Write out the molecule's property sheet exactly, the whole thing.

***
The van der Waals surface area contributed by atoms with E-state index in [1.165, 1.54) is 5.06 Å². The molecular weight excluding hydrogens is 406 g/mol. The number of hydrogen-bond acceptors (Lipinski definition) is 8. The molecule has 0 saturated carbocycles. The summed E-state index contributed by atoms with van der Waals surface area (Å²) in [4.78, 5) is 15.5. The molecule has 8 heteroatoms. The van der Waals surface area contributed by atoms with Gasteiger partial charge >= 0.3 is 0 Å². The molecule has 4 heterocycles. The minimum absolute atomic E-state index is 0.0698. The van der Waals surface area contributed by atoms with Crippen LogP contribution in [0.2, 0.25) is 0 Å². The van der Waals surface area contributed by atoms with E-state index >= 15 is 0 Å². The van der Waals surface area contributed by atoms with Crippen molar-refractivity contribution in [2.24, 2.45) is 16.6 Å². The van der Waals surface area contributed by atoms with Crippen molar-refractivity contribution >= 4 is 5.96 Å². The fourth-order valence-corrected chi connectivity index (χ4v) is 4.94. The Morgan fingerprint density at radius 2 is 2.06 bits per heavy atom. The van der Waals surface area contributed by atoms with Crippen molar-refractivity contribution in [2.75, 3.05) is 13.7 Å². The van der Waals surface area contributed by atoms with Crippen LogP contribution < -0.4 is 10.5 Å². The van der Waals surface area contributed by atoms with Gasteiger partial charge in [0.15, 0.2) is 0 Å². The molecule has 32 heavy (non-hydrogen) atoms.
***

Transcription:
The van der Waals surface area contributed by atoms with E-state index in [1.165, 1.54) is 5.06 Å². The molecular weight excluding hydrogens is 406 g/mol. The number of hydrogen-bond acceptors (Lipinski definition) is 8. The molecule has 0 saturated carbocycles. The summed E-state index contributed by atoms with van der Waals surface area (Å²) in [4.78, 5) is 15.5. The molecule has 8 heteroatoms. The van der Waals surface area contributed by atoms with Gasteiger partial charge >= 0.3 is 0 Å². The molecule has 4 heterocycles. The minimum absolute atomic E-state index is 0.0698. The van der Waals surface area contributed by atoms with Crippen LogP contribution in [0.2, 0.25) is 0 Å². The van der Waals surface area contributed by atoms with E-state index >= 15 is 0 Å². The van der Waals surface area contributed by atoms with Crippen molar-refractivity contribution in [2.24, 2.45) is 16.6 Å². The van der Waals surface area contributed by atoms with Crippen molar-refractivity contribution >= 4 is 5.96 Å². The fourth-order valence-corrected chi connectivity index (χ4v) is 4.94. The Morgan fingerprint density at radius 2 is 2.06 bits per heavy atom. The van der Waals surface area contributed by atoms with Crippen molar-refractivity contribution in [2.75, 3.05) is 13.7 Å². The van der Waals surface area contributed by atoms with Crippen LogP contribution < -0.4 is 10.5 Å². The van der Waals surface area contributed by atoms with Gasteiger partial charge in [0.15, 0.2) is 0 Å². The molecule has 32 heavy (non-hydrogen) atoms.